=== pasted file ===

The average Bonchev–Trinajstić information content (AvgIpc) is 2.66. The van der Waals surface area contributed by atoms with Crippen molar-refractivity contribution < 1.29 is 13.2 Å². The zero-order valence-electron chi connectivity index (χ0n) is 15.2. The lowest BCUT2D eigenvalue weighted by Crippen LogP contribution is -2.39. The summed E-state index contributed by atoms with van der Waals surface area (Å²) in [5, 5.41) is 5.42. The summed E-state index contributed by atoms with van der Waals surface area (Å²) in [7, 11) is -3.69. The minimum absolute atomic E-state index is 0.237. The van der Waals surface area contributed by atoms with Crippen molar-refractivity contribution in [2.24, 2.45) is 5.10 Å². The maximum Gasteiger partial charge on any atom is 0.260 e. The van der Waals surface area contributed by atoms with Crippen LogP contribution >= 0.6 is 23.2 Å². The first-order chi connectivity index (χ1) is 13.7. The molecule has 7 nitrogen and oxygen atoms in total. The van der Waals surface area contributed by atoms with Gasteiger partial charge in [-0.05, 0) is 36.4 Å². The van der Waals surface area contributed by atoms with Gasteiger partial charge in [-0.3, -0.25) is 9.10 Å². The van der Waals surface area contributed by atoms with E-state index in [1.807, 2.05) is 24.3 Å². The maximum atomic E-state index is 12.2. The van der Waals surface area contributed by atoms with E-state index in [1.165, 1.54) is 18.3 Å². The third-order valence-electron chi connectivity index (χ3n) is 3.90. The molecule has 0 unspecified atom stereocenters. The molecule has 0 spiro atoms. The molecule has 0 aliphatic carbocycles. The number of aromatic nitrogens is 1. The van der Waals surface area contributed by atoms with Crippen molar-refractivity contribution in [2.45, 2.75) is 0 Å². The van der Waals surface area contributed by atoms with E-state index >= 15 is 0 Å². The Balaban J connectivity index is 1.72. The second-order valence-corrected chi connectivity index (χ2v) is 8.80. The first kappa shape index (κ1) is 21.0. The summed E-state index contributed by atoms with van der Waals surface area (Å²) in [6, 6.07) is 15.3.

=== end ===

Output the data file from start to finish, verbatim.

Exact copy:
The average Bonchev–Trinajstić information content (AvgIpc) is 2.66. The van der Waals surface area contributed by atoms with Crippen molar-refractivity contribution < 1.29 is 13.2 Å². The zero-order valence-electron chi connectivity index (χ0n) is 15.2. The lowest BCUT2D eigenvalue weighted by Crippen LogP contribution is -2.39. The summed E-state index contributed by atoms with van der Waals surface area (Å²) in [5, 5.41) is 5.42. The summed E-state index contributed by atoms with van der Waals surface area (Å²) in [7, 11) is -3.69. The minimum absolute atomic E-state index is 0.237. The van der Waals surface area contributed by atoms with Crippen molar-refractivity contribution in [2.24, 2.45) is 5.10 Å². The maximum Gasteiger partial charge on any atom is 0.260 e. The van der Waals surface area contributed by atoms with Crippen LogP contribution >= 0.6 is 23.2 Å². The first-order chi connectivity index (χ1) is 13.7. The molecule has 7 nitrogen and oxygen atoms in total. The van der Waals surface area contributed by atoms with Gasteiger partial charge in [-0.05, 0) is 36.4 Å². The van der Waals surface area contributed by atoms with Gasteiger partial charge in [-0.3, -0.25) is 9.10 Å². The van der Waals surface area contributed by atoms with E-state index in [1.807, 2.05) is 24.3 Å². The maximum atomic E-state index is 12.2. The van der Waals surface area contributed by atoms with E-state index in [1.165, 1.54) is 18.3 Å². The third-order valence-electron chi connectivity index (χ3n) is 3.90. The molecule has 0 unspecified atom stereocenters. The molecule has 0 spiro atoms. The molecule has 0 aliphatic carbocycles. The number of aromatic nitrogens is 1. The van der Waals surface area contributed by atoms with Crippen molar-refractivity contribution in [2.45, 2.75) is 0 Å². The van der Waals surface area contributed by atoms with E-state index >= 15 is 0 Å². The Balaban J connectivity index is 1.72. The second-order valence-corrected chi connectivity index (χ2v) is 8.80. The first kappa shape index (κ1) is 21.0. The summed E-state index contributed by atoms with van der Waals surface area (Å²) in [6, 6.07) is 15.3.